Now that I was trying to build easy to run Vagrantfiles that had my puppet configs, I need some way to set it all up....  Initial trick.... adding a 'setup' script in my vagrant directory that pre-downloads all the modules that I run before the first setup! (either by directly calling git clone on the repo, or by calling git submodule init).  This was still a 'prestep' to running vagrant-up, so that didn't quite feel right

Stage 4...... feels right!
One of the first things I did after joining twitter was to ask #puppetize what the best way to manage modules was, and they did not disappoint!  I was redirected to this blog, which shows how you can use puppet librarian to manage your modules, but as to not require everyone to have ruby-gems installed on their main machine, they pull it down inside of their vagrant instance (since most vagrant images already have ruby-gems installed since ruby is a core component of puppet and chef.

Utilizing Configuration management with Vagrant is a powerful tool to help build easily repeatable environments for  both Dev and Deploy!  I hope this helps someone!  I know it was quite a struggle initially!

Saturday, February 14, 2015

Weblogic Identity Asserter and Athorization Provider in one!

When trying to create a Custom Identity Asserter AND Authorization Provider MBean for weblogic, I ran into some trouble..  After following all of the examples, I was unable to get my MBean to behave as both!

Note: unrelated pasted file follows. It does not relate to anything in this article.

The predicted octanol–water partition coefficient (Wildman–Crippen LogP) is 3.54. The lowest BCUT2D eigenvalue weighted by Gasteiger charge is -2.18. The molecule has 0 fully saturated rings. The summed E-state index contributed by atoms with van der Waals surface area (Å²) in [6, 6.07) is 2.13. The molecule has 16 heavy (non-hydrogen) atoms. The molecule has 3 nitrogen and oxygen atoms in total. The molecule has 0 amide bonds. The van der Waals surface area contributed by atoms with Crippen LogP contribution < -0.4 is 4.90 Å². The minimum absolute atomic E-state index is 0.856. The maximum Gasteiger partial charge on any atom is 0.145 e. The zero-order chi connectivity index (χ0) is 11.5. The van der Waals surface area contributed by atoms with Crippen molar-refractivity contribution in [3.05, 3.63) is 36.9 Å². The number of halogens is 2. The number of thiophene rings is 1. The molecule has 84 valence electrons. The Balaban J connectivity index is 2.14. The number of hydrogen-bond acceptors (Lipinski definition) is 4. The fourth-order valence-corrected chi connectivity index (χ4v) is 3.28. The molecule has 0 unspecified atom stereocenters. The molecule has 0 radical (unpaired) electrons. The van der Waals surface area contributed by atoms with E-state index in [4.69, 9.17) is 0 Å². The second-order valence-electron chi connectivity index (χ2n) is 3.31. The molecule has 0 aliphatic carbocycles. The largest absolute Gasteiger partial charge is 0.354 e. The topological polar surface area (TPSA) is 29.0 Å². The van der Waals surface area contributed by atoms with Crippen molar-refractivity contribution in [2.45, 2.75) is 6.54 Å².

While trying to find solutions, my googleFu turned up a few lead that left me feeling like it could not be done.

 The problem I had was if my MDF file extended IdentityAsserter, it would not contain a method to 'getControlFlag' to pass to the LoginModule.

I found this great example at The only problem?  He skirts around the same issue by manually assigning a constant value to the controlFlag that gets passed to the AppConfigurationEntry in the getConfiguration() method.  

 public void initialize(ProviderMBean mbean, SecurityServices services)
    SimpleSampleIdentityAsserterMBean myMBean = (SimpleSampleIdentityAsserterMBean)mbean;
    description  = myMBean.getDescription() + "\n" + myMBean.getVersion();
    controlFlag = LoginModuleControlFlag.SUFFICIENT;
  private AppConfigurationEntry getConfiguration(HashMap options)
      System.out.println("SimpleSampleIdentityAsserterProviderImpl: getConfiguration");
    // make sure to specify the simple sample authenticator's login module